If it’s the first Tuesday after the first Monday in November, that can only mean one thing: it’s time to vote! The day we head to the polls to cast our votes for the candidates of our choice is known as Election Day. But why Tuesday?

Why not Monday? Or Saturday? Or the Thursday after the second Wednesday of April? Is there any reason why we vote on the first Tuesday after the first Monday in November? To find out, we need to take a trip back in time.

Set your time machine to 1845. That’s a long time ago. Back then, some of the most populous states of today — California, Texas and Florida — weren’t even states yet. The U.S. Civil War was still almost 20 years away, too.

At that time, Congress needed to settle on a day for the country to vote in presidential and congressional elections. Back then, most Americans were farmers. The large cities of today were still many years away.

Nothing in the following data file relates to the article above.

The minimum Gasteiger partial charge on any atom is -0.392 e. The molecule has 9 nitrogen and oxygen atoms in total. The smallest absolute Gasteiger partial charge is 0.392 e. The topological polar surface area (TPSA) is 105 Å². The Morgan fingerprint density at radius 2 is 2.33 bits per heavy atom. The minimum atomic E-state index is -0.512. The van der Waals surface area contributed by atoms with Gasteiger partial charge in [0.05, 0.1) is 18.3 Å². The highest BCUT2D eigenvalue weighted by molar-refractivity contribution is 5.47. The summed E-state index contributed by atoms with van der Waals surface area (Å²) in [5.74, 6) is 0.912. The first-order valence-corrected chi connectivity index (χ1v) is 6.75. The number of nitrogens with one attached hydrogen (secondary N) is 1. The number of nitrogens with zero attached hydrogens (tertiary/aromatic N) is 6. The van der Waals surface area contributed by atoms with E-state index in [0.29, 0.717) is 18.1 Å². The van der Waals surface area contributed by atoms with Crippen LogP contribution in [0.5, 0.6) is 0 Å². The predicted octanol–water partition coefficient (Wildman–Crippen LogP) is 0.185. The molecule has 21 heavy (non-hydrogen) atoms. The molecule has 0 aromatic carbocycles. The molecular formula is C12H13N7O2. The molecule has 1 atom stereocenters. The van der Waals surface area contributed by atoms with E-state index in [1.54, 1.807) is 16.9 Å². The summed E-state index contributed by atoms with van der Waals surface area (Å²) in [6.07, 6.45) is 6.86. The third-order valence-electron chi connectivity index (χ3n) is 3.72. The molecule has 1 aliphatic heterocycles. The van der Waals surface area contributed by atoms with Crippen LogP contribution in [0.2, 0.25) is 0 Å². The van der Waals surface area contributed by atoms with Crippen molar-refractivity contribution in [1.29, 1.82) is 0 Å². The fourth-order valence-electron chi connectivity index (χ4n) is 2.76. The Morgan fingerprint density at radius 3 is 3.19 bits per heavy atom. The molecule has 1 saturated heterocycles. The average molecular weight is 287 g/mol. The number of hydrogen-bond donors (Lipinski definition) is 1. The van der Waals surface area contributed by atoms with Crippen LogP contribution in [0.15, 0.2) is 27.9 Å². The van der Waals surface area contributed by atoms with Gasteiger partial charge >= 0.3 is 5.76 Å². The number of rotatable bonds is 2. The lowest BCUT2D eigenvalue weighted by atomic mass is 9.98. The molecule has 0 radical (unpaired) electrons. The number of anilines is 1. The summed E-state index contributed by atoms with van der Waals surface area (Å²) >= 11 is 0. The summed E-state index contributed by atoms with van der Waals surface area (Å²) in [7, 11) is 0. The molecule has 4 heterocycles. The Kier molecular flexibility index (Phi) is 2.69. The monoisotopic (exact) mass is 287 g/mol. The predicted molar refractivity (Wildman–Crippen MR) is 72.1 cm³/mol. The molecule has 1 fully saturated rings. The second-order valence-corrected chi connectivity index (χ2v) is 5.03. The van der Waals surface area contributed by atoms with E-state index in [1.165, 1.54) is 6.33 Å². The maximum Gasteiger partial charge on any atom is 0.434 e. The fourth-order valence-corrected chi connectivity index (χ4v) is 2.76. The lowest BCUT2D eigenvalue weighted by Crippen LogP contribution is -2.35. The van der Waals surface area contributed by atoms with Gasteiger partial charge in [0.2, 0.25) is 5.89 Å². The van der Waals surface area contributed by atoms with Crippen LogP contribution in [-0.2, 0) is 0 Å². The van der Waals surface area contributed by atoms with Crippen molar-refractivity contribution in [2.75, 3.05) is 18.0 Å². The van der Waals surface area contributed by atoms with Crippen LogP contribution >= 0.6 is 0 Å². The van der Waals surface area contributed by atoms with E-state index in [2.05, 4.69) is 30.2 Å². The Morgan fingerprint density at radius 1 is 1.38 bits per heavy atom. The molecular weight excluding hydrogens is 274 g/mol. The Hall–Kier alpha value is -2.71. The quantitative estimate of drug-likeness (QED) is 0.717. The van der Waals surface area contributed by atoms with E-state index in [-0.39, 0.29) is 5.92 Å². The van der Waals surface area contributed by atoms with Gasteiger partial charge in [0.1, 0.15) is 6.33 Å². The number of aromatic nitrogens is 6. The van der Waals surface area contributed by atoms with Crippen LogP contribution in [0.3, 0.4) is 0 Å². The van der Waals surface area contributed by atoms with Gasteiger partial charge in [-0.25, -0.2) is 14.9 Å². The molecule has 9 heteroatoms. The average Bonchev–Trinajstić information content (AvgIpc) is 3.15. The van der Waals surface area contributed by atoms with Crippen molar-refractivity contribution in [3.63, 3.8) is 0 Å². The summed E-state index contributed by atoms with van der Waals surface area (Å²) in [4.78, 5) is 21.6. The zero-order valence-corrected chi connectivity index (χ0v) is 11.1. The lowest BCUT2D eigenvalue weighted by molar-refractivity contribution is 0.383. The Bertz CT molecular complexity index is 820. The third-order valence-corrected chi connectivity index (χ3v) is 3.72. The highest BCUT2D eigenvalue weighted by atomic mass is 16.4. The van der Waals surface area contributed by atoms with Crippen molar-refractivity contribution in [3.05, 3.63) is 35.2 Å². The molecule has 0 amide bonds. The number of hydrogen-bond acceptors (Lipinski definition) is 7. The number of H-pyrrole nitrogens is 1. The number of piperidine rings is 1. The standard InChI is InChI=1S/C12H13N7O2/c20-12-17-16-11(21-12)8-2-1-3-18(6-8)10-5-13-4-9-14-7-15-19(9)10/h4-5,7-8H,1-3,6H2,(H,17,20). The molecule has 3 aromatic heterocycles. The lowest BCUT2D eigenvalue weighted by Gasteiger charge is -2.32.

Farmers were busiest during the spring and summer months. By November, however, most crops had been harvested. Also, the weather was still usually nice enough in November to allow farmers to travel to town to vote. Since today’s modern highways didn’t exist back then, the winter months could make travel difficult for most people.

Given these very practical considerations, Congress thought November would be the best month for people to vote. But why Tuesday? Was there a practical reason for that, too?

As a matter of fact, there was! Keeping in mind travel issues, Congress realized that many people lived at least an overnight trip away from the cities where people could vote. Remember: people often traveled back then on horseback or by buggy.